The Dictionary Of Photography

A True Historic Record Of The Art & Practice Of Photography 100 Years Ago.

Home | About | Photography | Contact






Isinglass
Isochromatic Photography
FeS047H20 = 278. Synonyms : Ferrous Sulphate, Protosulphate of Iron, Copperas, Green Vitriol. The crystals should be of a bluish-green colour, free from any adherent brownish rusty powder, which is caused by the action of the oxygen of the air, the product being an oxy-sulphate: to this action is also due the deteriorations of solutions of this salt. When this change in colour of a solution is noticed, it should be rejected and fresh solution used. Solubility: I in 1*5 of water; insoluble in alcohol and ether.
Isinglass. A crude gelatine, obtained from the swimming bladder or sound of the sturgeon. The finest is exported from Russia. Manufactured gelatines are generally preferred for photographic purposes.
Isochromatic, Orthochromatic, or Orthoskiagraph^ Photographycoloured or suited for
colour;I sketch or paint
in light or shade). These terms are used to distinguish that branch of photography which attempts to render in correct or more truthful gradations the colours as seen by the human eye. The merest tyro is too soon aware that the sensitive salts of silver are incapable of translating colours into correct mono-chrome as seen by the human eye. Thus a bright yellow sunflower or skein of yellow wool is reproduced by photo-graphy as black, and many shades of blue are, though visually dark reproduced as nearly white. In the article upon the Spectrum (g.v.) it will be seen that a ray of white light is split up into its various constituent rays of different colours : the brightest of these colours to the human eye is yellow, and then orange, two colours which are reproduced by black. As the question of colour is so closely connected with this subject, a brief consideration of colour will not be out of place. No sub-stance known possesses any colour of itself. Colour is caused solely by the action of the substance on the light which falls upon it. Natural bodies possess the power of absorbing the light which enters them, and they have this power in a selective manner; that is, some objects select and absorb certain of the coloured rays and reflect others. When all the light is wholly absorbed, the substance appears black; but when all the rays of light are equally but not entirely absorbed, grey is the resultant tint,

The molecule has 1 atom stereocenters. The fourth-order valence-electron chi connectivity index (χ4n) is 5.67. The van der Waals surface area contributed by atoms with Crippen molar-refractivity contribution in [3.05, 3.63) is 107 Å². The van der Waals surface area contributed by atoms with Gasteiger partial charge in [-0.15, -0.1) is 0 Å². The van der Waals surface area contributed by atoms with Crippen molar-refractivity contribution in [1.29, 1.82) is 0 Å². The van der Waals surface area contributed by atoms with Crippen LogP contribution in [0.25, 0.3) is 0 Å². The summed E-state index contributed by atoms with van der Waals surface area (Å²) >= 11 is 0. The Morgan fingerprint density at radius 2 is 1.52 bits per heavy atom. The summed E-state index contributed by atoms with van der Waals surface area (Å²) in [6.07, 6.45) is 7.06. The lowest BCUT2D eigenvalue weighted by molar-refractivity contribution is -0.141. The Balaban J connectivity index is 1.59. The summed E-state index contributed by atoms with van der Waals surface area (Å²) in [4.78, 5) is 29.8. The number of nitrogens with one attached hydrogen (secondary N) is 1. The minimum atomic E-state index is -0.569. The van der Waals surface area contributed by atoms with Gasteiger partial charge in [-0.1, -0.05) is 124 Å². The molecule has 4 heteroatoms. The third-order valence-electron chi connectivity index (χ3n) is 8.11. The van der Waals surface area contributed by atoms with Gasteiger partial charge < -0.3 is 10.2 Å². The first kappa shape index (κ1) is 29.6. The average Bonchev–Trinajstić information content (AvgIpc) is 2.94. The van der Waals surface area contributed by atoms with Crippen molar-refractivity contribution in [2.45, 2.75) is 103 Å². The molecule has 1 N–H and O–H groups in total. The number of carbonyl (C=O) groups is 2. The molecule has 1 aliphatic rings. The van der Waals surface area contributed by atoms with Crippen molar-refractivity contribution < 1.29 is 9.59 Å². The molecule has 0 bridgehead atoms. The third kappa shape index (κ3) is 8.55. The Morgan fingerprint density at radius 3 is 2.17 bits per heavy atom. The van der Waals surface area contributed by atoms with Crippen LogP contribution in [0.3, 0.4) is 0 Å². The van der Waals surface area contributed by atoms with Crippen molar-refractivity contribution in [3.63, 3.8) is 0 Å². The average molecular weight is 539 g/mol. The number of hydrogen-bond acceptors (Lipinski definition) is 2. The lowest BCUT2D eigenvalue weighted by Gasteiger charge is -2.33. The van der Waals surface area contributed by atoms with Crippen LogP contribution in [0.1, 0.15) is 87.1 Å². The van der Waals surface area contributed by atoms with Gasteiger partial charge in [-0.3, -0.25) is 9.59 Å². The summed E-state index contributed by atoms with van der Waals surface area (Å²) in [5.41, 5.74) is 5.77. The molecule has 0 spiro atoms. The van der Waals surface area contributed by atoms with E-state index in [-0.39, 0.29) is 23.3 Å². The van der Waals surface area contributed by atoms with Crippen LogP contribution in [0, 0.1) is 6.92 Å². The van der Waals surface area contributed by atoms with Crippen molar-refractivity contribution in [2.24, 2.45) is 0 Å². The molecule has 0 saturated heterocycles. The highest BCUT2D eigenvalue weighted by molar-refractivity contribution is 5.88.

415